Words & pictures: Danny Adcock
It is daylight when I drive into Cley beach car park and pull up against the back edge of the shingle ridge that holds back the sea in this part of North Norfolk. Scrunching up the pebbles from the landward side, the North Sea is revealed as you reach the shingle’s flattened top. There is an oily quiet across the sea’s slow, wallowing face, and each wave hauled onto the beach folds over itself, half-reluctant now it has reached the end of its passage. A collection of crab boats lie amidst some ancient-looking tractors used to pull them to and fro between sea and shingle. The weather and the tide have shovelled the pebbles into deep steps leading down to the sea. Each is strewn with locks of weed, and here and there the empty shell of a crab picked clean by greedy beaks. There is also the odd bit of rope you always find by the sea; a reminder of our need to possess and bind everything to ourselves, including the freedom of the oceans. We can’t go anywhere but we leave something behind: even in space there are countless pieces of junk and long-silent satellites orbiting endlessly, like the innumerable bits of plastic on the oceanic merry-go-round.
Walking on shingle is hard going. The pebbles give way with a grinding impermanence that sucks each footfall into a well of its own making. I go down the back of the shingle ridge again and find a more permanent footing along the edges of the salt marsh. The shingle itself, which runs West from Weybourne to my destination at Blakeney Point, is advancing toward the land at a metre a year apparently. For now, it protects the reed beds and salt marshes that hide the bitterns, marsh harriers and bearded tits that are the iconic species of North Norfolk. The reality of our long-term battle with the sea is that the Environment Agency’s plan for habitats such as these is one of ‘managed retreat’.
After a good hour-and-a-bit of walking the landscape begins to change; not spectacularly, but subtly. The salt marsh gives way to a wide bay, the shingle finishes, and an alliance of sand and marram grass as well, of course, as the sea and the weather’s unarguable force, have created huge dunes which top Blakeney Point itself. Across the beach on the seaward side lie the prostrate forms of several hundred grey seals. A National Trust sign and a rope barrier warn against getting any closer. Nobody has informed the seals of this fact though, and a large bull has dragged his not insignificant bulk up to the top of the ridge, where he lies like a languid black slug. He is so sound asleep, nostrils flaring like jet engine exhausts that occasionally backfire in a rip-roaring snort, he doesn’t even stir as I approach to a still respectful distance, and take some photos. Further down the beach two more bulls are squaring off in a bad-tempered confrontation of bellows and grunts and open-mouthed aggression. The females are altogether more delicate, their coats varying hues of pale blue-grey with uneven islands of darker colours scattered across their faces and flanks, and you could drown in the deep black liquid pools of their eyes. There is no denying that their pups – grey seals give birth between November and January – are impossibly cute. Their coats are a fluffy snow-white, and the longing in their eyes and their mournful calls are unbelievably endearing. Some are alone and stare plaintively, and some are with their very protective mothers who growl a warning if they think you’re getting too close. Further into the dunes more pups and adults lie across open patches of sand or are half-hidden amongst the marram clumps, and even sticking to the roped off paths you have to be careful of coming upon one unawares.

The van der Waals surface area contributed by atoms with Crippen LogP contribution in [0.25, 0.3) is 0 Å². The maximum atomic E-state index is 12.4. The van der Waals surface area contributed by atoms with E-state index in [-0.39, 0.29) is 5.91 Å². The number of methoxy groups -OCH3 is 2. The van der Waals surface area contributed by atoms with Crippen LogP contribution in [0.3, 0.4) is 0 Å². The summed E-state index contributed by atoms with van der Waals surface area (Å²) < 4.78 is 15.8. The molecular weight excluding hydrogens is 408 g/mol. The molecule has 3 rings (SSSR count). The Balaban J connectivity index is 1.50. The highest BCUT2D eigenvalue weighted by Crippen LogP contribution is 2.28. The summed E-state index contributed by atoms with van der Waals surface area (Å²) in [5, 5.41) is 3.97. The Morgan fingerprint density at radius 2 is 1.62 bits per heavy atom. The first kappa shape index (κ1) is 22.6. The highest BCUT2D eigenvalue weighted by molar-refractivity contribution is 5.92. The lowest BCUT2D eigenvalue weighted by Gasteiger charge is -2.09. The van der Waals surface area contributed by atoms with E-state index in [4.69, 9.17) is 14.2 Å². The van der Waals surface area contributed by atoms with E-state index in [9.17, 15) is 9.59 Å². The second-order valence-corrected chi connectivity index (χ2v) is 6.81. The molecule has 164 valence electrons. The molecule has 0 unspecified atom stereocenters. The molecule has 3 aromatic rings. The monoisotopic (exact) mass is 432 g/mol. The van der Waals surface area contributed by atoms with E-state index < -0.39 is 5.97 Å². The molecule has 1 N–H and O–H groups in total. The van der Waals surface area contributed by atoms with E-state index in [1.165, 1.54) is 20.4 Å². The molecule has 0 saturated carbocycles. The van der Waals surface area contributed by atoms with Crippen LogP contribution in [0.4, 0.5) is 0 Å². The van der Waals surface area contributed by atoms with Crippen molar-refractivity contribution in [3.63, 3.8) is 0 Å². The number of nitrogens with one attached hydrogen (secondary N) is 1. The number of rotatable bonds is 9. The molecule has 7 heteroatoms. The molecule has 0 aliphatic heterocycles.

Behind the dunes, facing the village across the marsh and wide shallow bay of the harbour, is another icon of North Norfolk – Blakeney Point lifeboat house. Built in 1898, it didn’t last long as a lifeboat station; the increase in shingle made getting the lifeboat to the sea impossible, and now it houses the National Trust rangers. Its bright blue colour, curved roof and white-framed windows seem to belong amongst the dunes in the same way the seals do.
From high in the atmosphere a thin layer of cirrus cloud is scraped down the sky, lending an occasional anaemic weakness to the otherwise bright but cold sunlight. I can see Blakeney church on the hill above the harbour. The bay is dead calm, with the cold, burnished sheen of metal across its waters, and the only movement is an empty mooring buoy bobbing and weaving like a Southpaw on the ebb tide; sun, cloud and sea suffused in an out-of-focus over-exposure of the landscape.
Back over the ridge, the tide has ebbed far enough that another step is revealed. The shingle has given way to a compacted sand, making the walk back easier on the calves. There’s an unsettling visual distortion at the horizon which makes it look as though I am actually below the distant line where sea and sky meet, as if the whole North Sea is bearing down on me. I wonder how long it will be before the Environment Agency’s ‘managed retreat,’ is implemented; before the lifeboat house is left to the encroaching waters, and the delicate balance of the freshes is destroyed. The irony is that we’ve been in retreat for hundreds of years; many of the harbour villages on the coast here were once busy ports accommodating substantial vessels, and are now silted channels allowing only pleasure boats to pass. The sea and the coast have been inextricably linked with human culture since man first arose in Africa all those millions of years ago. Places like Blakeney Point hold a meaning far beyond many of man’s constructs, and if we are to lose some of them – and that’s not to say we should give in to this inevitability – we cannot allow what they are in our imaginations to be lost with them.